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Peace in Caldwell County Compromise (Part 2 of 9)

Following expulsion from Jackson County, Missouri leaders created the Caldwell County compromise. Did it really limit Mormons to a single county? Is that constitutional?

After Joseph Smith declared that the New Jerusalem would be built in Jackson County, Missouri, the saints were kicked out of the county. How much of a role did that play in later hostilities? Historian Steve LeSueur says that things were relatively peaceful between 1834-1838, in large part due to the perceived Caldwell County compromise.  But did Mormons really agree to it?

1832 Jackson County

GT:  The one thing I noticed about your book is you focus a lot on–what, about 1836-1838 onward? You kind of briefly mentioned what happened in 1832 in Jackson County, Missouri. I kind of think that played a big part in the Mormon reactions, especially in 1838. Do you want to give us a little bit of background on 1832, first, and then we’ll dive in?

Steve:  Well, okay.  I guess, I’ll just say, briefly, that the Mormons identified Jackson County, Missouri as their place of gathering to create Zion, as in the upcoming last days.  After a time, the Jackson County citizens decided, “No, we don’t want the Mormons here and drove them out.” The Mormons did nothing wrong. They tried to obey what the local authorities wanted them to do. One of them, which was, “Alright, both sides, let’s give up your guns.”  The Mormons did and the anti-Mormon vigilantes did not, and they got driven out of Jackson County.

Caldwell County Compromise

Steve: So, the crux of the conflict, the sticking point for Missourians, was their belief that the Mormons, in the creation of Caldwell County, the Mormons had agreed only to settle there.

GT:  Okay. So, if Caldwell County had been larger, would there have been an issue? Do you think the Mormons would have agreed to stay within that larger County?

Steve: That’s a good question. I don’t know. All of this is somewhat vague or ambiguous, this idea of this agreement, because first of all, I found nothing, no mention of an agreement in any Mormon source whatsoever.

GT:  Well, I know Dr. Alex Baugh had mentioned that he viewed it as kind of like an Indian reservation, the Mormon reservation, that this county was for, at least from the Missouri perspective, this county was for Mormons and stay out of everywhere else in the state. Is that a good representation?

Steve:  Yes, and I would say yes, though, it was, again, vague in that.  At the time, the Mormons were negotiating for Caldwell and that would have included what became Daviess County. Mormons were soon settling in Daviess County. This is John Butler, and later, Lyman Wight.  They went up there and the Daviess County citizens, some of them did immediately protest and say, “We don’t want Mormons here. You should leave.” The Mormons didn’t leave. Eventually, it died down. Mormons kept coming and they became integrated, somewhat, into Daviess County. That is, the local store owner in Gallatin, a man named Jacob Stollings, sold them goods on credit, and they got help with their crops.  They became great friends with this guy, Josiah Moran, who became a state senator from there.  He helped them on a number of occasions.  So, they sort of became integrated, and the furor whatever it had been died down. So, they were fine there. My interpretation, or my belief, is that as long as the Mormons largely confined themselves to Caldwell, and they were just sort of scattering in other places, the Missourians seemed to be fine. It was when large-scale settlements started moving into places that the Missourians got nervous. So, that’s why–is it this reservation? They could only settle there, nowhere else?  Sort of, but you know…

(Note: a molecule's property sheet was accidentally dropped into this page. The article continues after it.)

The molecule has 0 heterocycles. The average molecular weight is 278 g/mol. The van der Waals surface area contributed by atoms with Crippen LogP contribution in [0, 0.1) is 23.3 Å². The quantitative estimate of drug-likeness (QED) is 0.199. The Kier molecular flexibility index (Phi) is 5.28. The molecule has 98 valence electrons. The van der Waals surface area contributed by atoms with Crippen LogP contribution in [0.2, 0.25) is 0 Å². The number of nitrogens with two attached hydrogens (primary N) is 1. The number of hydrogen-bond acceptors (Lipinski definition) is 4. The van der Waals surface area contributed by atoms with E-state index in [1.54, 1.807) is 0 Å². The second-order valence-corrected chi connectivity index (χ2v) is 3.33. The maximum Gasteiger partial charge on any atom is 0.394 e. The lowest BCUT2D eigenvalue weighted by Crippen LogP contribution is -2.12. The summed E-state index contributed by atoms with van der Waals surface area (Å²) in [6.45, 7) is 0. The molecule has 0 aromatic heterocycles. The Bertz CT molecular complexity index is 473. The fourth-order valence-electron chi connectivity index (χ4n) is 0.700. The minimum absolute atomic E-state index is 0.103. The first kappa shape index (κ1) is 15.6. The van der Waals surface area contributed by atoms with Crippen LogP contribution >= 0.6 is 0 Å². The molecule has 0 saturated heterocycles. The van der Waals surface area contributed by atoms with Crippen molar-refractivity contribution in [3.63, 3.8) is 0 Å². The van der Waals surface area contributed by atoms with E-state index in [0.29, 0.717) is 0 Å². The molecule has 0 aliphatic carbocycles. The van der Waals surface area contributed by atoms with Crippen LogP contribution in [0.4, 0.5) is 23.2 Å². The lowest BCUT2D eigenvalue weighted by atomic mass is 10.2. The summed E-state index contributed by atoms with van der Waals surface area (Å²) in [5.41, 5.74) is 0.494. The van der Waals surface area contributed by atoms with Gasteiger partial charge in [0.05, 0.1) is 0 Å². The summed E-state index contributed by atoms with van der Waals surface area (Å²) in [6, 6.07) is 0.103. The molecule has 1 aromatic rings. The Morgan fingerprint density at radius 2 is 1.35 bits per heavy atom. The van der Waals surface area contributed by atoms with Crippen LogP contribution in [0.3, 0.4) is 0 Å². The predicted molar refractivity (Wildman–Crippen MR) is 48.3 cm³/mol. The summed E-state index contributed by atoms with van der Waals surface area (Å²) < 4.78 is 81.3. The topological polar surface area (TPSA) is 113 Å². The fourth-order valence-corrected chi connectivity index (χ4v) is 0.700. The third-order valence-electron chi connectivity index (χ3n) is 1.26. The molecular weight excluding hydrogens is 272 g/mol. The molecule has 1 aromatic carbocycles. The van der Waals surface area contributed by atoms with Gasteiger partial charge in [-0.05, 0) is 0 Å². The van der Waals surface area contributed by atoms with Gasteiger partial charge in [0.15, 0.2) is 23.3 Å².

GT:  But, if they kept their numbers small Missourians wouldn’t have said anything. But it was when they started getting big in other counties, that’s when Missourians started to protest.

Steve:  Yes. In my book, what I tried to focus on was here we had in the end of 1836, the county is created. For almost a year and a half, 1837 and into 1838, there’s pretty friendly relations between the Mormons and their neighbors. It seems like this compromise of creating Caldwell has solved the problem. The Mormons, you have your own county, and so they there was friendly relations. Just about everybody agrees on that. But the friendly relations sort of rested on this idea that the Mormons will keep themselves, at least largely, to Caldwell County.

GT:  I mean, isn’t that a constitutional? I know the Constitution wasn’t viewed the same way as it is today. But wouldn’t that be a constitutional violation of Mormons rights, that they have to stay in one county, and they can’t expand into other places?

Steve:  Yeah, absolutely.

GT:  But, of course, the Missourians didn’t really care about that. They were like, “We gave you this place. Stay there.”

Steve:  Yeah, again, it was a compromise. It was an imperfect one, which is how compromises are. But the idea was, yeah, that this will, hopefully solve the problem. It did, until in March of 1838. Joseph Smith and Sidney Rigdon come from Kirtland. They’re sort of driven from Kirtland.

Peace in Caldwell County

GT:  Well, it’s interesting to me. So, you’re saying that from what? 1834 to March of 1838, was a relatively peaceful time in Missouri. Is that correct?

Steve:  I’d say, 1834 to 1836, we often call that the Clay County period. But it was relatively peaceful there until, again, the Mormons started growing in large numbers, and Joseph and the Mormons were going to make another military expedition, and then the Clay County citizens got annoyed and afraid. But, essentially, after Clay County was created…

GT:  After Caldwell County.

Steve:  Yes, Caldwell County, I’m sorry. It was relatively peaceful. I can say that the Missourians, some of them, helped the Mormons with their crops, sold them goods on credit. It was good business, of course, but any case…

GT:  Right. So, 1836 until March of 1838, was relatively peaceful.

Steve: Yes.

Missourians believed the Caldwell County compromise limited Mormons to one county. But did Mormon really agree to that? Is it constitutional? Check out our conversation….

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Talking Mormon History with the Bushmans (Part 1 of 6)